The driver of the silver, $100,000 Audi A8 cruised gracefully into Audi's headquarters plaza in Ingolstadt, Germany, passing an arc of gleaming models ranging from the sassy new TT coupe to the $130,000 R8 super sports car. For visitors arriving one by one in a continuous stream of identical, chauffeur-driven A8 sedans, the corporate choreography carried one loud message: Audi has made it.
The Bavarian automaker's profits and sales are surging, and its cars continue to win best-in-class accolades. On Feb. 28, Audi's new chief executive, Rupert Stadler, delivered 2006 financial results that matched the high-octane model lineup. Group revenues rose 17.1%, to $40.7 billion, powered by strong sales growth in Europe, the U.S., and Asia. Net profits jumped 63%, to $1.75 billion.
"By 2015, Audi will be No. 1," vowed Stadler, Audi's former finance chief, who became CEO on Jan. 1 after former chief Martin Winterkorn was kicked upstairs to become CEO of parent company Volkswagen.
Though Audi's revenues and vehicle sales still lag behind those of German premium-car rivals BMW and Mercedes (DCX), its engineering edge and design savvy have polished Audi's premium-brand image to a high sheen. Now, global market-share gains and profit improvement are narrowing the gap and transforming Audi into an ever more powerful rival. Stadler forecasts Audi's sales will sprint from 924,085 cars in 2006 to 1.5 million by 2015.
The most telling shift was Audi's bottom line. The carmaker's 6.2% operating margin, up from 4.9% in 2005, reflected the rising number of high-priced models in Audi's overall lineup—and an increase in sales of pricey options. The 2005 launch of the $40,000 Q7 luxury sport-utility vehicle also helped boost the mix, as did sales of the spaceship-like R8 sports car.
Average revenues per car for the A6 sedan, one of Audi's most important models, have risen 70% over the past five years as well-heeled buyers outfit their cars with expensive options such as high-end audio systems, leather seats, and more powerful engines. The increase in average revenues per model helped Audi match Mercedes' 2006 operating margin and edge closer to BMW's vaunted 8% return on sales. Audi's return on investment, meanwhile, hit a record 14.2%.
Stadler isn't bent on topping Mercedes or BMW in vehicle sales, but rather a combination of metrics such as quality, customer satisfaction, innovation, brand image, and financial performance. "If one of our competitors is selling more [than Audi] in 2015, I wouldn't worry about it," he says. "This is not a volume-based strategy alone."
Even so, Audi carried out a blistering sprint for volume in 2006, bringing new models to market nearly every month, adding sportier cars such as the $130,000, 480-horsepower R8, and new niche models like the plush, seven-seat Q7 SUV, which goes head-to-head with Mercedes' M-Class and BMW's X5.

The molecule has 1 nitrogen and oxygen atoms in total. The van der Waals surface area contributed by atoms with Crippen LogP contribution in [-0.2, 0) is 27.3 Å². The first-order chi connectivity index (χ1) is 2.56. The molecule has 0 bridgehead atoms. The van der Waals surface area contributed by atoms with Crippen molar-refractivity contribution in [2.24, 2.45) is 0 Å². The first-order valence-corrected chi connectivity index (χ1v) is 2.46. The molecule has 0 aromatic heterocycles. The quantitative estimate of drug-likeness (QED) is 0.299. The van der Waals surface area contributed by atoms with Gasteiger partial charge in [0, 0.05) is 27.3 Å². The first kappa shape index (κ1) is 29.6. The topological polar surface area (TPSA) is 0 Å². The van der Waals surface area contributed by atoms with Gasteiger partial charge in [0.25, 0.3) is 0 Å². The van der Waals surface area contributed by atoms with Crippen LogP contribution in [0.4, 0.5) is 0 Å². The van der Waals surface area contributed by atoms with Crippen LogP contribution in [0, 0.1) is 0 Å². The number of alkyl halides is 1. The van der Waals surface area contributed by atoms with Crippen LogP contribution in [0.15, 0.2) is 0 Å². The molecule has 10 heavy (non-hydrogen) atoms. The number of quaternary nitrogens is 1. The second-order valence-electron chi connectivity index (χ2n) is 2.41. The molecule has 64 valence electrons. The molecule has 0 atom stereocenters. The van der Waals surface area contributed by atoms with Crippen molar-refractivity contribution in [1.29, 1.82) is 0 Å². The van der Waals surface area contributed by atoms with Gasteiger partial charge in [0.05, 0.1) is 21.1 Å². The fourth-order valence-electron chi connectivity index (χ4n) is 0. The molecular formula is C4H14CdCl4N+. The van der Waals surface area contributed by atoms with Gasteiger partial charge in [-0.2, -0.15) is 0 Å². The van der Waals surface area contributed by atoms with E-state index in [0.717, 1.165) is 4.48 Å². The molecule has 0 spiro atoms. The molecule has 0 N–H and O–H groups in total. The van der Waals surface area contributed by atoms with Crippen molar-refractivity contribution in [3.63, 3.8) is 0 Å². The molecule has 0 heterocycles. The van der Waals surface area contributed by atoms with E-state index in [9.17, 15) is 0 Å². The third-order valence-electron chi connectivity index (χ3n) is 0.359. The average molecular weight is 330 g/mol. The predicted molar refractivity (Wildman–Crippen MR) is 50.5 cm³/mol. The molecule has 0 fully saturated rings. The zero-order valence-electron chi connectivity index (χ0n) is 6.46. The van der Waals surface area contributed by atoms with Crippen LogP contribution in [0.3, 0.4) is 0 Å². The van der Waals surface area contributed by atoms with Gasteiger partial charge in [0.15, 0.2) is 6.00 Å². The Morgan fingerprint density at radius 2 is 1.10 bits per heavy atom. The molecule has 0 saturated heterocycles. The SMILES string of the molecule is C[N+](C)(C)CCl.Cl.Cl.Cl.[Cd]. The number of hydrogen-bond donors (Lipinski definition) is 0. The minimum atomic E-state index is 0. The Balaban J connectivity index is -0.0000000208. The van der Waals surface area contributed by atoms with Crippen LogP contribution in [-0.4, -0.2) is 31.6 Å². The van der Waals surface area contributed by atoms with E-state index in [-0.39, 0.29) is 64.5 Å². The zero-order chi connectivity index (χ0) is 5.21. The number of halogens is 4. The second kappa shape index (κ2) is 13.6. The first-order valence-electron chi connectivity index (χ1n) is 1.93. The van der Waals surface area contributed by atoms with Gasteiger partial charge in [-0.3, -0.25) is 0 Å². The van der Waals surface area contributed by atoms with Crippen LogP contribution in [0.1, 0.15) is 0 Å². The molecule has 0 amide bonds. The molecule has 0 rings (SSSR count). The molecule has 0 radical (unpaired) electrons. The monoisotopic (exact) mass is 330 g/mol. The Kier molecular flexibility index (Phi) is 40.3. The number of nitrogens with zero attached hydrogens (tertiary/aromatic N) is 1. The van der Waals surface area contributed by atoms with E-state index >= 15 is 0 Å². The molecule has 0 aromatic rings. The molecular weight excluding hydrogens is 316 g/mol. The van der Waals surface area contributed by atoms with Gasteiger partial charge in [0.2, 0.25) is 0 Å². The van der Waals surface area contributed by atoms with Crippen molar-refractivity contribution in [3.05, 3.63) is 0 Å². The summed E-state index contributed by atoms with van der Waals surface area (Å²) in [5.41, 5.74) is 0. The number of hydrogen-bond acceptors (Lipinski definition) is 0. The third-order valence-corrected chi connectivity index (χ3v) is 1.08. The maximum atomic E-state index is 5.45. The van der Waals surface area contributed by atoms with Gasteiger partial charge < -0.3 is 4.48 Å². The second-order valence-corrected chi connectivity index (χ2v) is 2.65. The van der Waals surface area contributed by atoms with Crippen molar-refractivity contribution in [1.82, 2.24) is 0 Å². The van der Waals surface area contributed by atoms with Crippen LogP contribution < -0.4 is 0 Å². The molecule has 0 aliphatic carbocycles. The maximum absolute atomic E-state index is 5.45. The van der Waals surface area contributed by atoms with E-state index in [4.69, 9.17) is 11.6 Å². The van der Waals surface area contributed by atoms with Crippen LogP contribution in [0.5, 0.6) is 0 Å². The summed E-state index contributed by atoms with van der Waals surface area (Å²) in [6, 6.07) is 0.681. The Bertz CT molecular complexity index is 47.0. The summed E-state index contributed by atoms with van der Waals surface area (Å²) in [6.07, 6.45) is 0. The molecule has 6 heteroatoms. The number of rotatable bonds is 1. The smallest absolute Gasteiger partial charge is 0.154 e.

At the Geneva Auto Show on Mar. 6, Audi will expand its lineup further with the A5 coupe, followed by a new A4 small sedan late this year. In 2008, the company will launch a baby SUV dubbed the Q5. Stadler also announced that Audi is developing a sporty small car, likely to rival BMW's hot-selling Mini.
Audi's widening product palate and huge global marketing push is finally giving it traction in the U.S., where sales are much weaker than those of BMW and Mercedes. In 2006, Audi's U.S. sales rose to 90,000 cars, up 8.5%, including 10,000 Q7 SUVs. Marketing chief Ralph Weyler says Audi will reach the 100,000-car milestone in the U.S. in 2007 and top 1 million in sales globally. In January, Audi's global sales rose 8% over the same period.
China is the real jewel in Audi's global crown. Last year, Audi sold 81,700 cars there, up 39%, defending its position as market leader among premium automakers in one of the world's fastest-growing markets. "We feel like China is our second home market," Stadler says.
It has now been 17 years since Audi launched its audacious quest to equal global luxury kingpins BMW and Mercedes. Few believed back in 1990 that Volkswagen's mid-market unit would make the premium grade. Until recently, both BMW and Mercedes dismissed Audi as a serious global rival, citing its weakness in the U.S. and smaller share of expensive models among overall sales. But Audi's gains in 2006 have proven its competitors naive.
True, Audi was relatively late to the market with an SUV, but first-year sales of the Q7 showed its adeptness at designing models that hit a consumer nerve. Worldwide, Audi sold 52,000 Q7s in 2007, overshooting its initial forecast despite the trend toward shrinking sales of large SUVs. To address concerns about fuel consumption and emissions, the automaker recently unveiled a clean-diesel V-12, 500-horsepower version of the monster Q7, which gets better mileage than gasoline while still offering serious horsepower and torque. The diesel version sprints from zero to 100 kilometers per hour in 5.5 seconds.
The only cloud hanging over the ambitious Bavarians in Ingolstadt is the growing alarm over global warming and the threat of government regulation to force drastic cuts in emission levels. For high-performance cars such as those made by Audi, BMW, and Mercedes, the challenge of meeting cuts in carbon dioxide levels is nearly impossible, Stadler said.
For now, Audi is proffering smaller models such as the A3, which has carbon dioxide emissions below the restricted levels being debated by the European Union. It also has launched a pilot project to synchronize traffic flows with traffic lights, minimizing start-stop patterns that exacerbate emissions. But if the climate-change debate heats up, Audi's new management may have to change gears and delve rapidly into new technologies—just when the race was starting to get really fun.